Threatpost reported that a Transmission Control Protocol (TCP) flaw has resided in the Linux implementation since 2012, or since v3.6 of the kernel. The flaw affects all internet users and puts them at risk — not just the ones directly on Linux systems.
At least that’s what security experts are saying. Researchers from the University of California, Riverside and the U.S. Army Research Laboratory delivered a paper at the USENIX Security Symposium, “Off-Path TCP Exploits: Global Rate Limit Considered Dangerous,” that outlined the problem and suggested some mitigation strategies.
A Subtle TCP Flaw
UCR said in a press statement that it had discovered a subtle flaw in the Linux software in the form of side channels. Attackers can exploit the flaw to infer the TCP sequence numbers associated with a particular connection. The only information cybercriminals need to carry out this type of attack is the IP address of the communicating parties.
Encrypted connections, the researchers said, are immune to data injection. However, those encrypted connections can still be forcefully terminated by the attacker. According to UCR, the attack can be executed in less than a minute and has a 90 percent success rate.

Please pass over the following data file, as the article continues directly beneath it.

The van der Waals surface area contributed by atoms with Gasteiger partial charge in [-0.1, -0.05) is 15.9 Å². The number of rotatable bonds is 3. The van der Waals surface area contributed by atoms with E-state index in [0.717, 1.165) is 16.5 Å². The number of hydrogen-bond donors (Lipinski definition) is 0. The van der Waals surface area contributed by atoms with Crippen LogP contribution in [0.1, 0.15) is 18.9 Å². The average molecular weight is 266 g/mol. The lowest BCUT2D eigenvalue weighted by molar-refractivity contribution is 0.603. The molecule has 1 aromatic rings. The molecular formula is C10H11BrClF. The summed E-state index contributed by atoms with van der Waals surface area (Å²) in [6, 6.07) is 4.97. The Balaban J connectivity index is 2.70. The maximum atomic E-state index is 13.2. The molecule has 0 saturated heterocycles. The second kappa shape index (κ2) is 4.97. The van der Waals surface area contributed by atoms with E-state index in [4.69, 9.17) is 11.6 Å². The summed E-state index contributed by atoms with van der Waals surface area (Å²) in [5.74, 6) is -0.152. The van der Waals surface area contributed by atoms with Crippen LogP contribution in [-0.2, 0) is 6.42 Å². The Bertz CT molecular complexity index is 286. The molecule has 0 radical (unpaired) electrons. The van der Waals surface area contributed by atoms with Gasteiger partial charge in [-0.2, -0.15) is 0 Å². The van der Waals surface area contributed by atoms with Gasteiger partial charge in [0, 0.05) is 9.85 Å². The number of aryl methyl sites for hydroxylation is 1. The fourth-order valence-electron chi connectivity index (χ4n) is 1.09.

No user action is necessary to carry out this attack. In fact, users could become victims without doing anything wrong from a security standpoint, such as inadvertently downloading malware or clicking on a link in a phishing email.
The researchers created a short video showing how the attacks works.
A Simple Remedy
The researchers alerted Linux about the vulnerability. There are now patches that can be applied to the latest Linux version.
Until those Linux patches are applied across the board, however, one UCR researcher recommended a temporary patch that can be applied to both client and server hosts. The patch simply raises the challenge ACK limit to a very large value, which makes it “practically impossible” to exploit the side channel, the press statement noted.
Performing the change to that parameter can be as simple as adding one line to the sysctl.conf file and then updating. It’s rare that such a major vulnerability can be so simply remedied — and as such leaves no room for excuses when it comes to patching.
Principal, PBC Enterprises